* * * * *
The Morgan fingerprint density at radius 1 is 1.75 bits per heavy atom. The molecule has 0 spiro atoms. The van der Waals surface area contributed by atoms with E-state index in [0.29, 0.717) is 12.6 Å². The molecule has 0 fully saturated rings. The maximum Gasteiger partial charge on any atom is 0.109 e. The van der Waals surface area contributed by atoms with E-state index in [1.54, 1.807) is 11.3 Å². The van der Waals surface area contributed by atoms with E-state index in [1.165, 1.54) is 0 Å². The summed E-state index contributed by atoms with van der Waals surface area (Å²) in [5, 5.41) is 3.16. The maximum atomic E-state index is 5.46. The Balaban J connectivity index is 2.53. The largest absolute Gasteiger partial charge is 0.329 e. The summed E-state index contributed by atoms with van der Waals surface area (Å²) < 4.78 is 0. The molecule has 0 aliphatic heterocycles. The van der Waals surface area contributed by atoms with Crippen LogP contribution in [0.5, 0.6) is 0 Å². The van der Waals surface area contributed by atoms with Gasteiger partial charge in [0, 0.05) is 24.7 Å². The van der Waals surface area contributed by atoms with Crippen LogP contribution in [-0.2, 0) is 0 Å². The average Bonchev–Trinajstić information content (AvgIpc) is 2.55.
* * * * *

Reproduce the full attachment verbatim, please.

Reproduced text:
The Morgan fingerprint density at radius 1 is 1.75 bits per heavy atom. The molecule has 0 spiro atoms. The van der Waals surface area contributed by atoms with E-state index in [0.29, 0.717) is 12.6 Å². The molecule has 0 fully saturated rings. The maximum Gasteiger partial charge on any atom is 0.109 e. The van der Waals surface area contributed by atoms with E-state index in [1.54, 1.807) is 11.3 Å². The van der Waals surface area contributed by atoms with E-state index in [1.165, 1.54) is 0 Å². The summed E-state index contributed by atoms with van der Waals surface area (Å²) in [5, 5.41) is 3.16. The maximum atomic E-state index is 5.46. The Balaban J connectivity index is 2.53. The largest absolute Gasteiger partial charge is 0.329 e. The summed E-state index contributed by atoms with van der Waals surface area (Å²) < 4.78 is 0. The molecule has 0 aliphatic heterocycles. The van der Waals surface area contributed by atoms with Crippen LogP contribution in [0.5, 0.6) is 0 Å². The van der Waals surface area contributed by atoms with Gasteiger partial charge in [0, 0.05) is 24.7 Å². The van der Waals surface area contributed by atoms with Crippen LogP contribution in [-0.2, 0) is 0 Å². The average Bonchev–Trinajstić information content (AvgIpc) is 2.55.